Managers may have to relinquish power in the future as football evolves, the Football Association’s former director of communications Adrian Bevington feels.
While European clubs have long embraced a sporting director role to help support bosses, their English counterparts have traditionally shied away from this – but Bevington believes now is the time to embrace change.
“Many of today’s managers have grown up in a culture where the manager is all controlling – but now clubs are so huge that’s unrealistic,” he said ahead of the inaugural Sporting Directors Global Summit.
“There are so many different skill sets at play here, it’s impractical to expect someone to take on all those responsibilities, as well as managing a big squad of players.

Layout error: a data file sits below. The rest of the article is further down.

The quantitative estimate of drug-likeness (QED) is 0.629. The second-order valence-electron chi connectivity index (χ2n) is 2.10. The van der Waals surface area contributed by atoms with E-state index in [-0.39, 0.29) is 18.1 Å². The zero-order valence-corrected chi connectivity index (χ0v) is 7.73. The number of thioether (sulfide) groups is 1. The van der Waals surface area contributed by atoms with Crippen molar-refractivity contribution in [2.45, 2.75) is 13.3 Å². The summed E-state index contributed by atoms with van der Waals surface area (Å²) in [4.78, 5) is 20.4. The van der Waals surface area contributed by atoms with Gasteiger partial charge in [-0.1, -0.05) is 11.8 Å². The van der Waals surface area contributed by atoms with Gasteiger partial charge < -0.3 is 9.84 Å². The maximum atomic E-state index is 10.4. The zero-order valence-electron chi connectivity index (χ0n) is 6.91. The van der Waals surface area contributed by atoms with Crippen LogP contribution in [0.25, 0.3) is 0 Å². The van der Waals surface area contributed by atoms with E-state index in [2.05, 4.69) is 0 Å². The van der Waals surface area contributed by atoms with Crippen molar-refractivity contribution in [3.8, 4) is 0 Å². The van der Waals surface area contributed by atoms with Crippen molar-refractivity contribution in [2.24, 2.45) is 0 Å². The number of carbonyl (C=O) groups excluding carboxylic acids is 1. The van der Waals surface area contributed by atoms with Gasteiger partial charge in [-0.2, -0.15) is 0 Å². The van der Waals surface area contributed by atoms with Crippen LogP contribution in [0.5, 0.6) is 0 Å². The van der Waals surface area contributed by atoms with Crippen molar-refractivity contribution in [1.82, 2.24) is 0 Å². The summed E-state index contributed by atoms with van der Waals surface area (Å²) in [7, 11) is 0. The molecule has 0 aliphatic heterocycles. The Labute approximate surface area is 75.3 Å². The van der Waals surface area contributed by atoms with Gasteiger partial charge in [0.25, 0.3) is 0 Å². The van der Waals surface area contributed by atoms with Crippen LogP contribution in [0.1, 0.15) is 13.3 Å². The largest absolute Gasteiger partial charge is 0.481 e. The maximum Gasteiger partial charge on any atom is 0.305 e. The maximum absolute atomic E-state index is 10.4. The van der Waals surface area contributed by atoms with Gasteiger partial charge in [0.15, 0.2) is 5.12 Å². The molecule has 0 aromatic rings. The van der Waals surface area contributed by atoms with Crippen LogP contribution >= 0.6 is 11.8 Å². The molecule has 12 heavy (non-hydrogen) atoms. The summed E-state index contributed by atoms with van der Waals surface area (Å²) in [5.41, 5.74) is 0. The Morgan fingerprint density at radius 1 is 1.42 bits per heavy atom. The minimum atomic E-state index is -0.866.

“Just because you’re a very good coach or manager, it doesn’t mean you’re necessarily going to operate well in the transfer market or be the best at identifying new talent. Of course, there are many examples of managers who are good at both, but in my view, that’s not what they should be spending their time doing.
“I’m not in any way trying to underplay the importance of the role of first-team manager – I still think they’re the most important employee in an organisation. They have to pick the team that gets results and be the public face of the club, but that doesn’t mean they should have responsibility for or control of every aspect of it.
“There should be cohesive relationships within clubs, with a clear understanding of where the roles and relationships sit.
“And that’s where the sporting director comes in. They’re there to be the manager’s help and support mechanism, to look after the long-term vision of the club and ensure everyone works together to fulfil that.”
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